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Breaking the Norm: ‘Warrior Nun’ and Queer Representation (REVIEW)

There’s a certain feeling you get when you’re watching a show with two actors who have so much chemistry throughout – of seeing the show slowly, finally catch up to that chemistry and put those two characters together (whether or not that was the plan all along). It’s common practice for straight couples on television, but far less so when it comes to queer relationships. In fact, the queer audience is long accustomed to potential relationships getting ignored simply because they would be between two characters of the same sex. 

But sometimes a show comes along and listens to the fans clamoring for a ship and the chemistry between actors regardless of gender. And the latest example of this wish fulfillment is Netflix’s Warrior Nun. The show tells the story of a 19-year-old woman, Ava Silva (Alba Batista), who wakes up in a morgue with a new lease on life and a divine artifact embedded in her back. She discovers she is now part of the ancient Order of the Cruciform Sword, tasked with fighting demons on Earth. So of course powerful forces representing both Heaven and Hell want to find and control Ava.

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Alba Baptista as Ava Silva & Kristina Tonteri-Young as Sister Beatrice in Warrior Nun (COURTESY: Netflix)

In principle, Warrior Nun shouldn’t have been that different from most science fiction shows – but this one has Ava and Sister Beatrice (Kristina Tonteri-Young). Beatrice acts as Ava’s mentor throughout Warrior Nun Season 1, someone close in age to her who teaches her how to use her powers and the artifact while becoming her friend throughout the first season.

While Ava had a love interest in Season 1, Warrior Nun wasn’t about romance. Ava and Beatrice’s was a relationship that fans gravitated towards; while it was clear that Beatrice was a queer character, the show gave us minimal indication that we should expect any romance (#Avatrice) between those two. It was clear that Alba Batista and Kristina Toteri-Young had chemistry, but, by and large, Warrior Nun fans expected to see them get together in their hopes and dreams. Like usual.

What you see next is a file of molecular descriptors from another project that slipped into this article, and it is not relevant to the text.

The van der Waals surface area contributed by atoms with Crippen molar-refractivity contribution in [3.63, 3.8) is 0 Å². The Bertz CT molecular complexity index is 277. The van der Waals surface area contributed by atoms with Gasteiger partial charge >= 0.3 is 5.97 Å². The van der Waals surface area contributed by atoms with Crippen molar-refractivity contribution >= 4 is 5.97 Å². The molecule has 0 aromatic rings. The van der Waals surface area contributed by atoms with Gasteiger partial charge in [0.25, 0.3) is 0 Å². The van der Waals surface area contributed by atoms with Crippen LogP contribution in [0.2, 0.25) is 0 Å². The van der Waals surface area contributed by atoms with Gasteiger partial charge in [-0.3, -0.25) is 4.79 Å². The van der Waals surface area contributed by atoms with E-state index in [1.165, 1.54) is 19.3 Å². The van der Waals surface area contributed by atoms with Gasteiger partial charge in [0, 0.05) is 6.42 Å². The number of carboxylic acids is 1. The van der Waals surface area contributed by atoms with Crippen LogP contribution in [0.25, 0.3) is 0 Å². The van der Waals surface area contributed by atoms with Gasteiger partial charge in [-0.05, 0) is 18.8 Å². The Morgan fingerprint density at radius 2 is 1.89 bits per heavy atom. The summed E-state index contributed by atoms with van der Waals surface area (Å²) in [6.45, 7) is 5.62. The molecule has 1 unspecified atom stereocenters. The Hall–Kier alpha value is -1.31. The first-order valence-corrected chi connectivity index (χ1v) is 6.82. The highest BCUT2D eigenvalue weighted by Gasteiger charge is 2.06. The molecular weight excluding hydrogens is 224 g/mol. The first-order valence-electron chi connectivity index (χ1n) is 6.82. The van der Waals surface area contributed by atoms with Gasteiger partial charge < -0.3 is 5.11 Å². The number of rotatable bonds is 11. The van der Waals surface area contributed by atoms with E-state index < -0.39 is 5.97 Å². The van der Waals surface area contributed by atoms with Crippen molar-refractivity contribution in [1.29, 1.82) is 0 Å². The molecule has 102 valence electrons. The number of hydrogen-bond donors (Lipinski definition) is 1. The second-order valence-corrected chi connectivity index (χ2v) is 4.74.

And then Warrior Nun Season 2 arrived.

After a two-year wait, the show came back and did what we only dreamed it would do. Warrior Nun Season 2 picks up a month after the end of Season 1, throughout which the longed-for romance known as Avatrice all came from Beatrice’s side; while the new episodes focus on the fight against big bad Adriel (William Miller), the beating heart of everything remains the relationship between Ava and Beatrice – and Ava’s growing reciprocal feelings.

Warrior Nun Season 2 also invests in this relationship instead of pulling away from it. No more are we reduced to Beatrice’s one-sided yearning. This time around, the show leans into the pair’s chemistry and buids Ava’s yearning for Beatrice.

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Alba Baptista as Ava Silva & Kristina Tonteri-Young as Sister Beatrice in Warrior Nun (COURTESY: Netflix)

I felt something special while watching the new season. If most of Warrior Nun‘s debut only hints at Beatrice’s sexuality by her own comments about herself and her family, Warrior Nun Season 2 never lets us doubt for a second that she feels something for Ava. From the the very first new episode, Warrior Nun makes it clear that this relationship isn’t one-sided – and, really, it never was. And even more impressive (or essential) is that the show showcases both women and their love for each other. They get jealous of others entering their lives; they go to each other with everything. Warrior Nun might center around Ava, but Beatrice is just as important – because of her importance to Ava.

Watching television as a queer person can be challenging. This is especially true when you gravitate toward two characters with chemistry but who haven’t been established as queer. You start to believe that while something might happen, it probably won’t. Warrior Nun breaks away from that convention. Rather than just giving Ava another male love interest, the show invested in what it had already built. We can question whether or not that was the plan from the start, but, ultimately, the writers’ and showrunners’ initial intentions matter less than what the show is doing now. Warrior Nun listened to its fans and to the chemistry of its leads and gave us what isn’t yet the norm, but what might serve as an example for future shows.

Rating: 8.5/10

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